Diabetes 'raises disability risk by 80%'

People with diabetes are up to 80% more likely to develop a physical disability than those without the condition, a major study has shown.

Diabetes patients face a far greater risk of disability (Photo: iStock)
Diabetes patients face a far greater risk of disability (Photo: iStock)

Difficulties in everyday tasks such as walking and bathing affect 50-80% more people with the disease than those without, researchers found.

They said health services around the world must prepare for an increase in costs from disability as diabetes cases rise.

But the reasons for the link remain unclear.

The meta-analysis, published in The Lancet Diabetes & Endocrinology, highlights the challenges facing the NHS as diabetes cases soar.

The number of people in the UK with a diagnosis of diabetes doubled between 1996 and 2012, from 1.4m to 2.9m. Experts have called the rise an 'epidemic'.

Researchers from Australia compiled data from 26 studies that compared the risk of disability in people with and without all types of diabetes. Most participants were aged over 55.

Diabetes patients had a 51% higher risk of mobility problems. They were 55% more likely to have difficulties operating everyday items such as telephones, and faced a 82% greater risk of problems with daily activities such as bathing or eating.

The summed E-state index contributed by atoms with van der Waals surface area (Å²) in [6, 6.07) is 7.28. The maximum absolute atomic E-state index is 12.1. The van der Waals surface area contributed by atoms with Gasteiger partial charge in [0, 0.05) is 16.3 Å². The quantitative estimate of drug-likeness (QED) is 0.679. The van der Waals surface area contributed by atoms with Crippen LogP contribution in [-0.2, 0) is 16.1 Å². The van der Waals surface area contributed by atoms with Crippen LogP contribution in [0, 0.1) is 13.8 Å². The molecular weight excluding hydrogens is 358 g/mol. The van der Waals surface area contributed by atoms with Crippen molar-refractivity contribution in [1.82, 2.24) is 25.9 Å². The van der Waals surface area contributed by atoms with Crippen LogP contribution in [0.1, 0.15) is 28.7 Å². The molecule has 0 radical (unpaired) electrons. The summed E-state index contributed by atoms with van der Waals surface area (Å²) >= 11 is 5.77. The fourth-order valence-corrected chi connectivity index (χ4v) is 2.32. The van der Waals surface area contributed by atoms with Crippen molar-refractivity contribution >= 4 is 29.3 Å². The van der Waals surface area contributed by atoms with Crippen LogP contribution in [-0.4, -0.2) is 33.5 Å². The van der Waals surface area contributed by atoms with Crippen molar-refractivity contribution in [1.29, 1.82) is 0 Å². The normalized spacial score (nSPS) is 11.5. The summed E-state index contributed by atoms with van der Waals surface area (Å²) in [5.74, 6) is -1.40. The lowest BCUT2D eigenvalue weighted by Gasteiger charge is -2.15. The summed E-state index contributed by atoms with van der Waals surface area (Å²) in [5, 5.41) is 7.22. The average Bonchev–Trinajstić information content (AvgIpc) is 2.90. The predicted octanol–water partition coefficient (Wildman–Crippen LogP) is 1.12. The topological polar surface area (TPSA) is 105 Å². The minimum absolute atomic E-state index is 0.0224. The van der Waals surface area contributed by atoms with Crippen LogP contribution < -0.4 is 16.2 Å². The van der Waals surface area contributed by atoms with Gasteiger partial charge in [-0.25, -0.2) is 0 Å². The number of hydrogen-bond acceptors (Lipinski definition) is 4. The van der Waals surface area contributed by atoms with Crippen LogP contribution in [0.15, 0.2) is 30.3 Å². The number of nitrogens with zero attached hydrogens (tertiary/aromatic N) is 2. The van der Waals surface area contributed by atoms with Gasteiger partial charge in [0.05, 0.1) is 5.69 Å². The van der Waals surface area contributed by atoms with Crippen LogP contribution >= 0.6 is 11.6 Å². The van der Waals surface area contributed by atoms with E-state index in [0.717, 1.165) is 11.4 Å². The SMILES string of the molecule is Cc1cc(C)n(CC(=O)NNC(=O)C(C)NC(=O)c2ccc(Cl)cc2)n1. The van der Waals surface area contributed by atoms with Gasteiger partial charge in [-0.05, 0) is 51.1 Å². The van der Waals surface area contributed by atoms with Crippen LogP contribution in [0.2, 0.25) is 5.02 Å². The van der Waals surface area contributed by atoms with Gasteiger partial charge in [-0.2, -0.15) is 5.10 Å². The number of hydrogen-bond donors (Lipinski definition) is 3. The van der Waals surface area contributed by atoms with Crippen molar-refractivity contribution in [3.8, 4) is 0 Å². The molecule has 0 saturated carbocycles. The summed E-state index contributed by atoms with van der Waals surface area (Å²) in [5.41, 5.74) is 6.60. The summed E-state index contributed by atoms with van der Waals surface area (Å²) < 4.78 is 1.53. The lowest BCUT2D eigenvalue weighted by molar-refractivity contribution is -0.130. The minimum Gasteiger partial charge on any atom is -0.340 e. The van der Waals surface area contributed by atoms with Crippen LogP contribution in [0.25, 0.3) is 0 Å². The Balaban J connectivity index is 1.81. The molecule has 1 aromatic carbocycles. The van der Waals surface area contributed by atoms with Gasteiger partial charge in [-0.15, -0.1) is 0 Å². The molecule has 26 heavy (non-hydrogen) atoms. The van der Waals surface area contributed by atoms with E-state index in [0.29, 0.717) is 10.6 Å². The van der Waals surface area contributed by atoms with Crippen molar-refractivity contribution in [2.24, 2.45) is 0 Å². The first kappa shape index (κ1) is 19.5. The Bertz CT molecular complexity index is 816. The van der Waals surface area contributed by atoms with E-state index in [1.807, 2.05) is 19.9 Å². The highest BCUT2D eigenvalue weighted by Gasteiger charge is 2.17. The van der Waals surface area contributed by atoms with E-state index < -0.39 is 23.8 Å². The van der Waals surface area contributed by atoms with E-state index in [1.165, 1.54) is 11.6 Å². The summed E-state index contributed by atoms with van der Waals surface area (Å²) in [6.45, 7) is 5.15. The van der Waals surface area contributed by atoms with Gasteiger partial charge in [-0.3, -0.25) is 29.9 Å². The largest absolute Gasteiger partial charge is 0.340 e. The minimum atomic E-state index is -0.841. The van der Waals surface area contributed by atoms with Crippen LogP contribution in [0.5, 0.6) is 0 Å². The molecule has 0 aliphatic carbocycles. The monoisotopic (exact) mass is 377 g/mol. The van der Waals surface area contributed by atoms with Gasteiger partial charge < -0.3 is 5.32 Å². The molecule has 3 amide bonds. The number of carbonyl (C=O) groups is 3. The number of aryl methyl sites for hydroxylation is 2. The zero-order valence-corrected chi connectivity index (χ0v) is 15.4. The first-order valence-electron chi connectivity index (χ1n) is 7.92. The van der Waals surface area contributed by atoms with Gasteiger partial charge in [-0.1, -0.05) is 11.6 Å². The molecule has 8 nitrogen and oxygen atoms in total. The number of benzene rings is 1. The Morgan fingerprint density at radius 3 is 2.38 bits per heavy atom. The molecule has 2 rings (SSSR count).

'Reasons unclear'
In absolute terms, one study of 8,344 women aged over 65 found that 10% of those with diabetes had a disability compared with 5% of women without the condition.

Although the cause of the link is unclear, it has been suggested that high blood glucose levels may cause chronic muscle inflammation, leading to physical disability.

Another possibility is that diabetes can cause muscle wasting. Complications such as stroke, heart disease and kidney disease can all cause disability too.

Co-author Dr Anna Peeters of the Baker IDI Heart and Diabetes Institute in Melbourne, Australia said: 'As the world's population ages, and diabetes becomes more common, it seems clear that we will see an increased need for disability-related health resources, which health systems around the world need to be prepared for.'

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